US identifies and charges SamSam ransomware authors
In a wave of attacks spanning three years, the US government has charged the people behind it, but getting them in handcuffs won't be easy
The US has identified and charged two Iranian men who it believes to be behind the SamSam ransomware attack that has run riot since 2015. The only issue is, US authorities don't have the jurisdiction to reprimand them at this time.
Believed currently to be in Tehran, the two men are out of US jurisdiction but the country's law enforcement is seeking alternative methods for their capture.
"Although the alleged criminal actors are in Iran and currently out of the reach of US law enforcement," the FBI said, the BBC reported, "they can be apprehended if they travel, and the United States is exploring other avenues of recourse."
"The allegations in the indictment unsealed today - the first of its kind - outline an Iran-based international computer hacking and extortion scheme that engaged in a 21st-Century digital blackmail," said US assistant attorney general Brian Benczkowski.
The ransomware attack is one of the most prevalent of its type in recent years, making headlines by holding up high-profile targets to their demands. American cities such as Atlanta, Indiana and New Mexico have been hit hard in particular, a hospital in Indiana was reduced to working by pen and paper earlier this year after their systems were hit by the attack. In 2016, a hospital in Hollywood was also forced to turn patients away and ultimately complied with the ransom demands and paid $17,000 in bitcoin.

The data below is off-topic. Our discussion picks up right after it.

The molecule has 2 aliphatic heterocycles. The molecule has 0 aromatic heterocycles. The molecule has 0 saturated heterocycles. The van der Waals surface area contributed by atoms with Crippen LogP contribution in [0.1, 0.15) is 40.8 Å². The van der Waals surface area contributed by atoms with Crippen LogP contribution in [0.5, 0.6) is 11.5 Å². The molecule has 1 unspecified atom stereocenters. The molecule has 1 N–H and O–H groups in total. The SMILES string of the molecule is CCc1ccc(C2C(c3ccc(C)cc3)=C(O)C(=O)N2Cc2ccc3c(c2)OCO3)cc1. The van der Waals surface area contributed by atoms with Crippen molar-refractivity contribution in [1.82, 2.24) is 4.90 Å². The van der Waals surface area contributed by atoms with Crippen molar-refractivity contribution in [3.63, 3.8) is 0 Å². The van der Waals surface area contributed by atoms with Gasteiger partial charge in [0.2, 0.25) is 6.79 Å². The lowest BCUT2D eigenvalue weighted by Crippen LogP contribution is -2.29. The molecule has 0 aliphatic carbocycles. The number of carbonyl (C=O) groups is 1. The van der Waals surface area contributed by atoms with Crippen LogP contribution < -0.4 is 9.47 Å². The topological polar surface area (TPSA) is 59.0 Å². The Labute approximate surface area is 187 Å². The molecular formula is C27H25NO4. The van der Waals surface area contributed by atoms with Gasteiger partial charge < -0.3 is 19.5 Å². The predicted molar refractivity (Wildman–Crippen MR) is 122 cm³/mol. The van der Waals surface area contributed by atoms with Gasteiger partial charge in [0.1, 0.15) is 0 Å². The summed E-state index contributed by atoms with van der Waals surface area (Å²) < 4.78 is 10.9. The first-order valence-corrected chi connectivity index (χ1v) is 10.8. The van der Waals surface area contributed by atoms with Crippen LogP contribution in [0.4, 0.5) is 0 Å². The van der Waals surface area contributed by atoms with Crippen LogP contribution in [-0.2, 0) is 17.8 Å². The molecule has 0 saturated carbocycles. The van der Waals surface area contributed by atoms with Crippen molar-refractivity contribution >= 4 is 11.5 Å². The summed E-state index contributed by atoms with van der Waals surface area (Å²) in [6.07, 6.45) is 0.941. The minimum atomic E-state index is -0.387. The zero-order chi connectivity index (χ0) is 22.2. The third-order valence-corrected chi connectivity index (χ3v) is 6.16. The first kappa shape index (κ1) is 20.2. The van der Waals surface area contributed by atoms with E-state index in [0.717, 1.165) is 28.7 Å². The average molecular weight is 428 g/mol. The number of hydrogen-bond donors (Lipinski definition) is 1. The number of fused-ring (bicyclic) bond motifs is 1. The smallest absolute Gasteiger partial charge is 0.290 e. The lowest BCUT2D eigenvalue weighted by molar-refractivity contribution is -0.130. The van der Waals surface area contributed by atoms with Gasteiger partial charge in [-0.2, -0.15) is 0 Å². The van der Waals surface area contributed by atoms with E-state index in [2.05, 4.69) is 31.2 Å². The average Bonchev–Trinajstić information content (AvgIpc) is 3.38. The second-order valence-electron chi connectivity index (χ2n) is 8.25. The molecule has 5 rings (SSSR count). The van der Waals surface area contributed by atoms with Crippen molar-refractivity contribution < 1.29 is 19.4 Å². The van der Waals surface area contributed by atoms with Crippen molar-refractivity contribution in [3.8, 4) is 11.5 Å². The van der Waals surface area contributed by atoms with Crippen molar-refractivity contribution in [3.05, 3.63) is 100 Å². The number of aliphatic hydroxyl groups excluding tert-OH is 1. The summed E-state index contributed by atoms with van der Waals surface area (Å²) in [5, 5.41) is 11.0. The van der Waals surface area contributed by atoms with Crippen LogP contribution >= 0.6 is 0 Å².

It was misery in March 2018 for Atlanta which suffered a crippling attack on government systems. Five out of the 13 major government departments were reduced to pen and paper, including law enforcement who also lost a number of police records in the process. City council officials were resigned to sharing one clunky personal laptop between three, Reuters reports. How did they get access to so many systems? One researcher took to Twitter to highlight a glaring error.
When greeted with the splash page after the system has been infected, users are met with a lot of 'sorry' messages, presumably peppered to illicit a feeling of honesty, that the authors of the ransomware will actually pay up, which isn't generally advised.
The cost of the ransom increased exponentially as the years went by. At the start, the victim had two options, to pay 0.8 bitcoin for each infected PC or pay 4.5 bitcoin to get the decryption keys to all infected system's files. It later rose to 1.7 bitcoin for each system or 12 bitcoin for all, 40,000 in today's money. It's difficult to believe how long the SamSam project ran on, continually finding vulnerabilities that weren't properly patched.
It's reported to have made the authors hundreds of thousands of dollars; the US Treasury has also identified and is seeking capture of two Iranian men who helped convert the bitcoin into Iranian currency, the rial, after monitoring bitcoin wallet addresses associated with the outfit.